And here a video 🌋 Erupting Volcano Science Experiment 🔬 💡⚖️ 101 🎥 Series 🎇.

💫Magical 🌀Hydrogels • Kids ⚗️Science Experiment 💦Trick •🔬⚖️ 101 🎥Series 

Happy ❄️February 1st! Have you wondered what to do with an old monthly 🗓calendar? A 🤗fun kids ⚗️science experiment of course! This is a cool trick your kids will 💙love when they see the 💫magic unfold in front of their eyes! A magically appearing image and magically disappearing 🌀hydrogels ~ water-beads!   

All transparent substances have a characteristic called refractive index, which determines how much the path of light is bent/refracted when entering a material.  In optics, the refractive index or index of refraction is a dimensionless number that describes how light propagates through that medium. We see a colorless object only because its refractive index differs from the refractive index of the medium, usually the air. (Read science mystery revealed below.)

 How to prepare this experiment:

DSC_0306 Grow hydrogels: pour water over dry clear water gel beads and wait for about an hour.

DSC_0306 Lay a laminated picture on the bottom of an empty tray (we are using an aluminum baking tray).

DSC_0306 Wait until hydrogels are fully expanded. 

DSC_0306Pour hydrogels over the picture and then add water and watch the magic unfold!

DSC_0314This tray is still filled with hydrogels which are now absolutely invisible, while the picture is visible!

Science mystery💡revealed: the refractive index of water is 1.333 (meaning that light travels 1.333 times slower in water than in the vacuum). The air, on the other hand, has a refractive index of almost 1. That is why we see water in the air or air bubbles in the water. 

The refractive index of clear see-through hydrogels is 1.5, that is why in the water, they become completely invisible!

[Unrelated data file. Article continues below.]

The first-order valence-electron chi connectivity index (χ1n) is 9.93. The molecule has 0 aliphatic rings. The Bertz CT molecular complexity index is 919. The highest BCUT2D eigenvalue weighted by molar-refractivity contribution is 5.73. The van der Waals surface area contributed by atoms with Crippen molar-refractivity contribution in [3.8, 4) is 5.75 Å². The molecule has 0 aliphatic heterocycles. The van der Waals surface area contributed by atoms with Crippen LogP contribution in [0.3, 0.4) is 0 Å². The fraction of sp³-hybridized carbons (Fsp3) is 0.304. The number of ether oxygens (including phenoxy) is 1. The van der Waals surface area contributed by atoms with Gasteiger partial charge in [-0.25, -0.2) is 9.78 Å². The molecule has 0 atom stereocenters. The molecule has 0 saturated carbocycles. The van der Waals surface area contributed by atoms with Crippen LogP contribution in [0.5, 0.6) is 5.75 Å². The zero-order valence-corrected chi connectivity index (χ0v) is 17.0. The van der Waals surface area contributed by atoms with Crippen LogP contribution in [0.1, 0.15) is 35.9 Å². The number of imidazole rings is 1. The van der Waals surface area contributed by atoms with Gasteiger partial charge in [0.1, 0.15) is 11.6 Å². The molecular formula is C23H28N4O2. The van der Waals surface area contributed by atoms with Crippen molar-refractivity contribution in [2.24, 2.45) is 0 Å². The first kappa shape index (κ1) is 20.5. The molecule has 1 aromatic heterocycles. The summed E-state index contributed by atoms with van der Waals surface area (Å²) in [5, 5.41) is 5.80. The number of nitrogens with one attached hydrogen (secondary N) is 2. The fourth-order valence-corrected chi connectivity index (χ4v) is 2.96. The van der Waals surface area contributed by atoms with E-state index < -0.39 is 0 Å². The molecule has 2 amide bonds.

To observe how hydrogels grow real sped up time, see here a 🎥 video of how we "made" hydrogel beads in Sensory Exploration with Hydro Gel ❤️️ Water Beads. 

For more on fun Science, see here "Rainbow 🌈Colorful Skittles Fun💧 Water Science Experiment for Kids •🔬⚗️⚖️  101 🎥 Series" and see here a video-post "Lava Lamp: Oil vs 🌈 💧Water Density Immiscibility ⚗️Experiment with 💥Alka Seltzer."

Colorful 🌈 Skittles Fun💧 Water Science Experiment for Kids •🔬⚗️⚖️  101 🎥 Series 🎇

This simple and fun ⚗️science experiment with Skittles is visually astonishing and scientifically intriguing! It is also very easy to conduct at home utilizing 🍭materials you probably have {Do you still have those unwanted 🎃👻Halloween candies?} but 🙅🏼refrain from giving to your 👦🏼child due to artificial coloring⁉️ So, what to do with those ❌not-too-healthy 🍭sweets? ⚗️Science experiment of course!


What you will need:

  • a plate with a white middle part,
  • Skittles (or other coated sweets),
  • water.

DSC_0021Place your Skittles on a white plate, creating a circle. (You may offer an older child to create a pattern.) Carefully pour warm water, just enough to have the water touch the Skittles. Watch what happens!

Skittles dissolve quickly, so you have an awesome science unfold in front of you right away!

Science mystery revealed: The color and sugar dissolve into the water and then diffuse through it. Since Skittles are coated with food coloring and sugar (ingredients that are prone to dissolve in water), when you pour water over Skittles, the colored coating dissolves spreading through the water.

DSC_0029This low resource fun activity provides many opportunities for investigation and further extensions:

  • Make a rainbow! Arrange Skittles in a circle in rainbow order: red, orange, yellow, green, and purple on a white plate. (A perfect St. Patrick's Day activity!)
  • Try using different water temperature, or white vinegar or even lemonade to discover what happens. 
  • Try using other coated sweets: can you find one that works as well as Skittles? (Did you try spearmint?) Candy dissolving science is fun to test out with a variety of liquids and candies. Different candies dissolve at different rates.